The characterization of standard parts has always been one of the main concerns in Synthetic Biology. For this very same reason, iGEM teams from all around the World were suggested to take part in the biggest measurement study ever conducted and the 2015 UNITN-Trento iGEM team answered the call. The goal of this Second International Measurement Interlab Study is to assemble three different devices, each one containing a promoter with a screening plasmid intermediate and collect as many fluorescence data as possible. iGEM teams are free to use any technique to measure their devices as long the obtained data are solid and reproducible.
We used the three mandatory devices for the measurement study:
- Device 1: BBa_J23101 + BBa_I13504 in pSB1C3
- Device 2: BBa_J23106 + BBa_I13504 in pSB1C3
- Device 3: BBa_J23117 + BBa_I13504 in pSB1C3
- Negative control: BBa_R0040 in pSB1C3
- Positive control: BBa_I20270 in pSB1C3.
The measurement devices were prepared by amplifying the reporter (BBa_I20270) by PCR. The amplified insert was then cut with XbaI and PstI and ligated into the plasmid containing the promoter previously cut with SpEI and PstI. All the devices were confirmed by restriction digestion as well as DNA sequencing.
The confirmed devices were then transformed in different bacterial strains of E. coli: NEB10β, NEB Express, and JM109. Each measurement was taken at the same optical density to allow a more precise comparison of the data. For each device we have 3 biological and 3 technical measurements for each used technique. We measured in vivo fluorescence emission in different ways using Tecan Infinite 200 PRO plate reader, Varian Cary Eclipse spectrofluorometer, and BD FACSCanto flow cytometer.
We also focused on transcription since the characterization is about promoters. To do so we performed RT-qPCR using a BioRad CFX96 Touch™ Real-Time PCR Detection System. Additionally, we performed an in vitro characterization study, by measuring the fluorescence intensities of each device with a Cell-Free E. coli S30 Extract System with a Qiagen Rotor-Gene Q as the spectrofluorometer.
Extraction from the Registry
Polymerase Chain Reaction (PCR)
Restriction Digestion of plasmids containing the promoter
Glycerol stocks preparation and Sample Growth
Fluorescence readings: Tecan INFINITE 200 PRO Plate Reader
Fluorescence readings: Cary Eclipse Fluorescence Spectrophotometer
Fluorescence readings: BioRad CFX96 Touch Real-Time PCR Detection System
Fluorescence readings: BD FACSCanto Flow Cytometer
Fluorescence readings: E. coli S30 Extract System for DNA Circular
Our characterization confirmed the relative strength of the promoters
J23101 is the strongest promoter among the three, showing high expression of GFP in all three strains, regardless of the technique used. J23106 is the medium promoter and J23117 the weakest.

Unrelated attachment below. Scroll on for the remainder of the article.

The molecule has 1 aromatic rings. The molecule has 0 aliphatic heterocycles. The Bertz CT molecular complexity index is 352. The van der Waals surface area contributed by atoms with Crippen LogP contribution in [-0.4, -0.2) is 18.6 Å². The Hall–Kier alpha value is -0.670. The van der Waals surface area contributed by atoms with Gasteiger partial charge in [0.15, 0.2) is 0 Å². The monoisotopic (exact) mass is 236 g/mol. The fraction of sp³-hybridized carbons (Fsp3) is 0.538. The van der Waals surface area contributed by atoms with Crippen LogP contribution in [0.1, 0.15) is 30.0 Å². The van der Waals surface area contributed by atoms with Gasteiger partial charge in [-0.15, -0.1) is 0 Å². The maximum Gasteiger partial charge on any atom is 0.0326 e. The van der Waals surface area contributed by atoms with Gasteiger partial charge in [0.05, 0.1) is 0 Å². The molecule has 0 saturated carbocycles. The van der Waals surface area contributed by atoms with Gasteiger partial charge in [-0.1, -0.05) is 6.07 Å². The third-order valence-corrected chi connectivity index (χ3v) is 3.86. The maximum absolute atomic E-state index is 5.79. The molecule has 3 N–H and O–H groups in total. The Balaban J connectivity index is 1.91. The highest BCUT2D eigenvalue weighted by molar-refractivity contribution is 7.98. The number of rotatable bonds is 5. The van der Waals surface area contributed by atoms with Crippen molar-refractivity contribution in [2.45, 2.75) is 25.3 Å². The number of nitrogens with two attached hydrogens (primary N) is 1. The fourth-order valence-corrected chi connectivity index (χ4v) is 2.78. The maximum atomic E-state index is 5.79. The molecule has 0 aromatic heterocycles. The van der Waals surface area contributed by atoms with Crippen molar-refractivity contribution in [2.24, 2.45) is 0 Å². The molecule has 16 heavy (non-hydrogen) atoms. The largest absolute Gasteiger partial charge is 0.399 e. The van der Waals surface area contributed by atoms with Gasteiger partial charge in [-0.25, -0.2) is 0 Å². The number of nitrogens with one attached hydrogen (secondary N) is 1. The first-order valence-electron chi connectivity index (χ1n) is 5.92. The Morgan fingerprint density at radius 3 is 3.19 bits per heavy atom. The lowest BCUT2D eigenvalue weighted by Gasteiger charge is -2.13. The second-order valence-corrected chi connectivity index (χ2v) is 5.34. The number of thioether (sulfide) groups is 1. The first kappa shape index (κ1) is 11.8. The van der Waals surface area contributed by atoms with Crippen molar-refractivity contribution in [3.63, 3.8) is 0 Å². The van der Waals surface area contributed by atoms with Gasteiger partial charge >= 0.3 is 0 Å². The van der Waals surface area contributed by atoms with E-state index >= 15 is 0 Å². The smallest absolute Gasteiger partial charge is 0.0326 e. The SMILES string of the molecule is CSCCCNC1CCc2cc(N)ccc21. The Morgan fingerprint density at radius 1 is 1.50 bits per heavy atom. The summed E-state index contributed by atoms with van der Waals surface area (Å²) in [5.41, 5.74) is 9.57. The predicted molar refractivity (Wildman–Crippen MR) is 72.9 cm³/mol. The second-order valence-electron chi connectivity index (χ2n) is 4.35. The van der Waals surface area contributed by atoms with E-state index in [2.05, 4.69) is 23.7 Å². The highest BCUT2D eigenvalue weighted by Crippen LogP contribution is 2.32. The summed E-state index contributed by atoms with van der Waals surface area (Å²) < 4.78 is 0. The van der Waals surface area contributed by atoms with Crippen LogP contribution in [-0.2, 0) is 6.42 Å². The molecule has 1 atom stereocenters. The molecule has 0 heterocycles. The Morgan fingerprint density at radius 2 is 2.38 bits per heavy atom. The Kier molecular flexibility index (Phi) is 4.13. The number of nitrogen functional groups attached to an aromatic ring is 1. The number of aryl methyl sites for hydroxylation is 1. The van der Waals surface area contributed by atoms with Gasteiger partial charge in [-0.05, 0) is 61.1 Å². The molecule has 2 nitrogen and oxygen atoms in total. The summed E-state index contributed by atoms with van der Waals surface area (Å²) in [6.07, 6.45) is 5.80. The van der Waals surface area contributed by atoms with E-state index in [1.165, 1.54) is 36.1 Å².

Ratios across promoters are kept the same
J23101/J23106 fluorescence ratios ranged from 2.0 to 4.5, depending on the strain and the technique. Differently from the other two promoters, J23117 showed a very low GFP production, as it was not detectable by eye or using the trans-illuminator and showed little fluorescence with the three techniques used.
Different techniques lead to the same results, with different sensitivities
The best way to perform a characterization is to use various techniques. Throughout our experiments we saw that each instrument has a specific sensitivity, which alters the output data. The FACS happened to be the most accurate among all, due to its extremely high intrinsic sensitivity. The plate reader also showed a good accuracy while the fluorometer was not able to detect the weakest promoter from the background noise. The use of the qPCR machine as a spectrofluorometer also gave positive results.
In vitro conditions mimic the in vivo reality
Comparing the results obtained from the cell-free extract to the others, we discovered that the promoters behave the same when working in vitro or in living bacteria. Since testing constructs in vitro is much faster than in vivo, our results suggest that it may be wise to first screen parts and/or genetic circuitry in vitro. Then the activity of a smaller subset could be confirmed with in vivo measurements.
Looking at promoters from a different angle
In vitro characterization by qPCR allows for the quantification of promoter strength by measuring RNA transcript levels, rather than by looking at the concentrations of something one step removed, i.e. protein. This approach gives a a more direct measure of promoter strength.
Bacterial strain does matter
The three promoters behaved differently in the different bacterial strains used. The bacterial strain which gave the highest fluorescence was NEB10β, which showed significantly increased expression of protein in all cases when compared with JM109 and NEB Express. Clearly this discordance among strains must to be due to their different genotypes. A different bacterial proteome (e.g. presence/lack of specific proteases and/or chaperonins) may alter protein production, processing and folding, and thus fluorescence emission.